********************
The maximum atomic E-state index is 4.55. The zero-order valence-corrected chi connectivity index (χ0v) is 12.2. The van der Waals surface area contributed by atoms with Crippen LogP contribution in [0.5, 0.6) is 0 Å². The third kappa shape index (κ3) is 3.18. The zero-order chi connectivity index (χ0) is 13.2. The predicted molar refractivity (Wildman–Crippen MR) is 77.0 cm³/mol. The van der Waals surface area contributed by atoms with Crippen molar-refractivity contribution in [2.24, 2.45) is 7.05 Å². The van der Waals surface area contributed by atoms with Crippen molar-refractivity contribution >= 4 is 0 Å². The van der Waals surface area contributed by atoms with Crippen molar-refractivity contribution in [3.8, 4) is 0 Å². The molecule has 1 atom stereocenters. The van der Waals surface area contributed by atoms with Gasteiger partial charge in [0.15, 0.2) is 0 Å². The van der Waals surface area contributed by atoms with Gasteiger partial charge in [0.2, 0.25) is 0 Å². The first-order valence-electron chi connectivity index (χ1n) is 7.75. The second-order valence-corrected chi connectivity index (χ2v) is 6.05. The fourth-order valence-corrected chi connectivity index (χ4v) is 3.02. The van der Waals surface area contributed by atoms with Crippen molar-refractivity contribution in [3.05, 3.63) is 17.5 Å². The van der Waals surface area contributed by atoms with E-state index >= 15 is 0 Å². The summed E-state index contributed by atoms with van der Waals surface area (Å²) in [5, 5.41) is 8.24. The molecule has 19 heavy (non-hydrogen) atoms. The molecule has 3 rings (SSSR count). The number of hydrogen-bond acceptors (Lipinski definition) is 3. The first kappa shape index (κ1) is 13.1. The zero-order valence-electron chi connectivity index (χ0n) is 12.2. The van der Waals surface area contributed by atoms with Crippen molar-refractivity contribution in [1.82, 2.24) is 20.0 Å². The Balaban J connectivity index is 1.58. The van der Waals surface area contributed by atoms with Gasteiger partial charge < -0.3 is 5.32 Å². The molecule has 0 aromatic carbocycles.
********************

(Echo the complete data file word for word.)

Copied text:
The maximum atomic E-state index is 4.55. The zero-order valence-corrected chi connectivity index (χ0v) is 12.2. The van der Waals surface area contributed by atoms with Crippen LogP contribution in [0.5, 0.6) is 0 Å². The third kappa shape index (κ3) is 3.18. The zero-order chi connectivity index (χ0) is 13.2. The predicted molar refractivity (Wildman–Crippen MR) is 77.0 cm³/mol. The van der Waals surface area contributed by atoms with Crippen molar-refractivity contribution in [2.24, 2.45) is 7.05 Å². The van der Waals surface area contributed by atoms with Crippen molar-refractivity contribution >= 4 is 0 Å². The van der Waals surface area contributed by atoms with Crippen molar-refractivity contribution in [3.8, 4) is 0 Å². The molecule has 1 atom stereocenters. The van der Waals surface area contributed by atoms with Gasteiger partial charge in [0.15, 0.2) is 0 Å². The van der Waals surface area contributed by atoms with Gasteiger partial charge in [0.2, 0.25) is 0 Å². The first-order valence-electron chi connectivity index (χ1n) is 7.75. The second-order valence-corrected chi connectivity index (χ2v) is 6.05. The fourth-order valence-corrected chi connectivity index (χ4v) is 3.02. The van der Waals surface area contributed by atoms with Crippen molar-refractivity contribution in [3.05, 3.63) is 17.5 Å². The van der Waals surface area contributed by atoms with E-state index >= 15 is 0 Å². The summed E-state index contributed by atoms with van der Waals surface area (Å²) in [5, 5.41) is 8.24. The molecule has 19 heavy (non-hydrogen) atoms. The molecule has 3 rings (SSSR count). The number of hydrogen-bond acceptors (Lipinski definition) is 3. The first kappa shape index (κ1) is 13.1. The zero-order valence-electron chi connectivity index (χ0n) is 12.2. The van der Waals surface area contributed by atoms with Crippen molar-refractivity contribution in [1.82, 2.24) is 20.0 Å². The Balaban J connectivity index is 1.58. The van der Waals surface area contributed by atoms with Gasteiger partial charge < -0.3 is 5.32 Å². The molecule has 0 aromatic carbocycles.